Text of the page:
Istanbul is at risk from a devastating earthquake BIGGER than the one that shook California this week, claim scientists who mapped the sea floor
- Turkey’s capital lies near North Anatolian fault which is under Sea of Marmara
- Current methods for measuring plate movement cannot work under the sea
- New system created can monitor crustal deformation with incredible accuracy
- Found area is completely locked, leading to earthquake-causing tectonic strain
Istanbul and other nearby areas are at risk of a devastating 7.1 to 7.4-magnitude earthquake, a seafloor survey has revealed.
Turkey’s capital lies near the North Anatolian fault, which wreaked havoc on the city in 1766 with a 7.5 magnitude tremor, killing thousands.
Researchers have long struggled to detect the risk of tremors in the area closest to the metropolis as the fault lies beneath the Sea of Marmara.
A study spanning two-and-a-half years has shown the area is locked, meaning tectonic strain which could lead to an earthquake is building up in the area.
Istanbul and other nearby areas are at risk of a devastating 7.1 to 7.4-magnitude earthquake, a seafloor survey has revealed
Current methods for monitoring the strain on tectonic plates involves GPS or land-surveying methods, which are impossible in this area as satellite signals cannot penetrate to the depths required.
But now scientists at the GEOMAR Helmholtz Centre for Ocean Research Kiel in Germany have developed a method for following movements on the seabed.
The GeoSEA system measures acoustic distances on the seabed so researchers can precisely measure crustal deformation.
Two-and-a-half years worth of measurements have shown the area is locked, meaning tectonic strain which could lead to an earthquake is building up in the area.
Professor Heidrun Kopp, GeoSEA project manager, said: ‘If the accumulated strain is released during an earthquake, the fault zone would move by more than four metres.
‘This corresponds to an earthquake with a magnitude between 7.1 and 7.4.’
The paper, published in Nature Communication, reveals that the GeoSEA system involves ten measuring instruments that were installed on both sides of the fault.
Placed at a water depth of 2,600 feet (800m), they took more than 650,000 distance measures in 30 months.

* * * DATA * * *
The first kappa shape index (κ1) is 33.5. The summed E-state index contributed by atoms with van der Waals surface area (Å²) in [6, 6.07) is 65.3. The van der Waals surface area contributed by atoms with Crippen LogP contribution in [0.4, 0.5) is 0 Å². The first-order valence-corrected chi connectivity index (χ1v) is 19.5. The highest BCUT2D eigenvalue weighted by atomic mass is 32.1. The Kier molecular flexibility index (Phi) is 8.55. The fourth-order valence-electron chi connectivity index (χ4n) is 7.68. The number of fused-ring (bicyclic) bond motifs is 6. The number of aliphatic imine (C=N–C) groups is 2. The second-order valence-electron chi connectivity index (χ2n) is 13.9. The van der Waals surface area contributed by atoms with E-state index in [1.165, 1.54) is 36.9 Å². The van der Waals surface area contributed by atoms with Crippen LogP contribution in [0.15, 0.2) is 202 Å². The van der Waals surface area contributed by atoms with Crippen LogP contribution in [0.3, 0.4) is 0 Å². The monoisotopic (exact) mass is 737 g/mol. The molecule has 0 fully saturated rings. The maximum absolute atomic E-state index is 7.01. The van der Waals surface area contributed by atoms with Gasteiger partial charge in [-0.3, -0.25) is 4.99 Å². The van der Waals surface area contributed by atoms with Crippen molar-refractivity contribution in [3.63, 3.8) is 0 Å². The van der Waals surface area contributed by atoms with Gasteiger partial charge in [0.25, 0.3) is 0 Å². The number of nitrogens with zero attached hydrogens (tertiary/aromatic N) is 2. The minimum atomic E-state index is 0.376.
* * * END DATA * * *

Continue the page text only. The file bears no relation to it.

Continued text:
Professor Kopp added: ‘In order to get measurements accurate within a few millimetres over several hundred of metres, very precise knowledge of the speed of sound underwater is required.
‘Therefore, pressure and temperature fluctuations of the water must also be measured very precisely over the entire period.’
Scientists believe an earthquake between 7.1 and 7.4-magnitude could have similar consequences to the 1999 earthquake in Izmit, where more than 17,000 people died.
Two-and-a-half years worth of measurements have shown the area is locked, meaning tectonic strain which could lead to an earthquake is building up in the area. Pictured: seismic activity in the region (orange dots), alongside a map showing tremors in the region since 1912
HOW DOES THE GEOSEA SYSTEM WORK?
Current methods for measuring tectonic strain along fault lines involve GPS satellite systems, which unfortunately cannot penetrate deep enough to reach the seabed.
GEOMAR Helmholtz Centre for Ocean Research Kiel’s GeoSEA system uses measuring instruments placed at a depth of 2,600 feet (800m) either side of the North Anatolian fault.
They monitor measure crustal deformation on the seabed, and is accurate to within just a few mm.
These measurements have shown that the plates in the area are completely locked, leading to building tension.
If the strain built up through this lack of movement were to be released, the plate would move by around four metres – leading to an earthquake above magnitude seven.
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